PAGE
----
ages, threatening to kill five host
ages for each Roumanian soldier '
killed In Budapest. They arrested
some or the new Hungarian minis
try, mounted machine gun and de
mobilized the local police.
Palis, Aug. 5. Dr. KarlRenner.
Austrian chancellor, announced to
day that counter proposals to the
peace terms presented to Austria
would be handed over tomorrow,
within the prescribed time.
Copenhagen, Aug. , , 5. Premier
Clemenceau, president of 'the peace ,
conference, . replying to a wireless
message from the Italian military
mission at Budapest, declares tbat
supreme council of the peace con
ference does not intend to interfere.
In the internal policy of the Hungar
SIX IXJl'REI) IX EXPMSIOX
iRaritan N. J., Aug.' 4. Twelve
people were killed and many injured
in an - explosion of a magazine at
the United States army arsenal to
day. The fire which followed the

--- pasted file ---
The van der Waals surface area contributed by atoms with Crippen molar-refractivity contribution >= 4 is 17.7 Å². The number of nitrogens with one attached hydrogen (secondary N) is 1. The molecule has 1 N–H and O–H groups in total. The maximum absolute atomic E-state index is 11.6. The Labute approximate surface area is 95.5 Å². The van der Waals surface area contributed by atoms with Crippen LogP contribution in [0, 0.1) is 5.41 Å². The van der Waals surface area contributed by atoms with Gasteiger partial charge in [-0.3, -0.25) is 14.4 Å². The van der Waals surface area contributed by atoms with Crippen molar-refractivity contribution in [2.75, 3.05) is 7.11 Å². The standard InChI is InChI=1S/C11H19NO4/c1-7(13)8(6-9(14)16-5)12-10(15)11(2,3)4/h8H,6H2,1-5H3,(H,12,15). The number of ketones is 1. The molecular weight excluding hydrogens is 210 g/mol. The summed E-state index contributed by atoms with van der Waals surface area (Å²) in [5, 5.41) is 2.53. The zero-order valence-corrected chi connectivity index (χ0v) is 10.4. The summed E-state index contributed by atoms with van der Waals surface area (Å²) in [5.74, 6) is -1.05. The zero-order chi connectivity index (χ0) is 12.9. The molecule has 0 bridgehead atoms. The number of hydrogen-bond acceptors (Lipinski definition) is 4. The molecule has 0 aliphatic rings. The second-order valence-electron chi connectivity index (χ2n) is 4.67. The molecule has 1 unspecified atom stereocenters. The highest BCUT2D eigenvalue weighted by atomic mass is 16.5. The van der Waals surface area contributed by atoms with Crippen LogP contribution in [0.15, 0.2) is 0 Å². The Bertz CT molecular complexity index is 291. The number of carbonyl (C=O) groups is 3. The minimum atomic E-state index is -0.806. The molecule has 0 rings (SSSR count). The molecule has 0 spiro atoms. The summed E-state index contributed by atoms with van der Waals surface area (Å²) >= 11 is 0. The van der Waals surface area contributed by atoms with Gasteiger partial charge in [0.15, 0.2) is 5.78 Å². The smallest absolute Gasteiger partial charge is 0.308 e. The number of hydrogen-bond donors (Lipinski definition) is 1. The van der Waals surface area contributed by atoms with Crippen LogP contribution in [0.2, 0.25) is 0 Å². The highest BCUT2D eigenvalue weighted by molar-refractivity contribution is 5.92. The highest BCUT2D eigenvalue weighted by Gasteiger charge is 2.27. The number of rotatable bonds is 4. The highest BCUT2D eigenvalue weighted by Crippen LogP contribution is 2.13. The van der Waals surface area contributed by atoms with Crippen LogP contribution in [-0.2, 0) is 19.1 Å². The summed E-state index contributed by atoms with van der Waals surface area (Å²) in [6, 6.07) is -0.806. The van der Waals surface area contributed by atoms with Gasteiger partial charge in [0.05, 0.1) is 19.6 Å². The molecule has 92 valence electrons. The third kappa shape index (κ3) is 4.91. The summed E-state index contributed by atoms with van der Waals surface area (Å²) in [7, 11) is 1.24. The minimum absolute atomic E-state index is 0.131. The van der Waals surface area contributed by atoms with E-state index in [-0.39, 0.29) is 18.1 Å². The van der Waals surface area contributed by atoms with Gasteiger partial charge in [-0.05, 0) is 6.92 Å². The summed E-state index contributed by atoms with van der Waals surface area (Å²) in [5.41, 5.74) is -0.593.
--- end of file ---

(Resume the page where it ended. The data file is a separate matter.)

explosion' la being' fought.
later reporta said that none were
killed and only six were injured.
The arsenal . 1s threatened with' des
FIRST DAY OF FAIR
IS "WITHYCOMBE DAY"
Salem, Ore., Aug. 4. Members of '
the state fair board, acting upon tha
suggestion . or Governor Olcott, this
afternoon designated Septeniber 22,,
the first day of the 1919 fair, as
Withycombe day, in honor of the
late Governor Withycombe. 'Ter
haps no man has been a greater fac
tor in the development of agriculture
and live stock in the state than the
late Governor W'lthycomlbe," said
Governor Olcott In his letter to the
board, "and It would eeem fitting
that the state, through its fair, of-.
fer some such tribute to the work
which be accomplished along these .
Berlin, Aug. 5. The Vorwaerts
declares that the entente, by de-'
mandlng the surrender of the for
mer German emperor Is affording the
monarchists an opportunity for noble
poses, which la calculated to win
sympathy for Count Hohenzollera
and bis defenders. "A bit of pru
dence might have told the entente
that much in advance," the paper
adds. The' (Pan -German Deutsche
Zeitung says: "The German people,
who on June i28th, 1919, a day of
dishonor, ' tn cowardly traitorous
flight surrendered Its 4mperlal mas
ter will again remove this blot from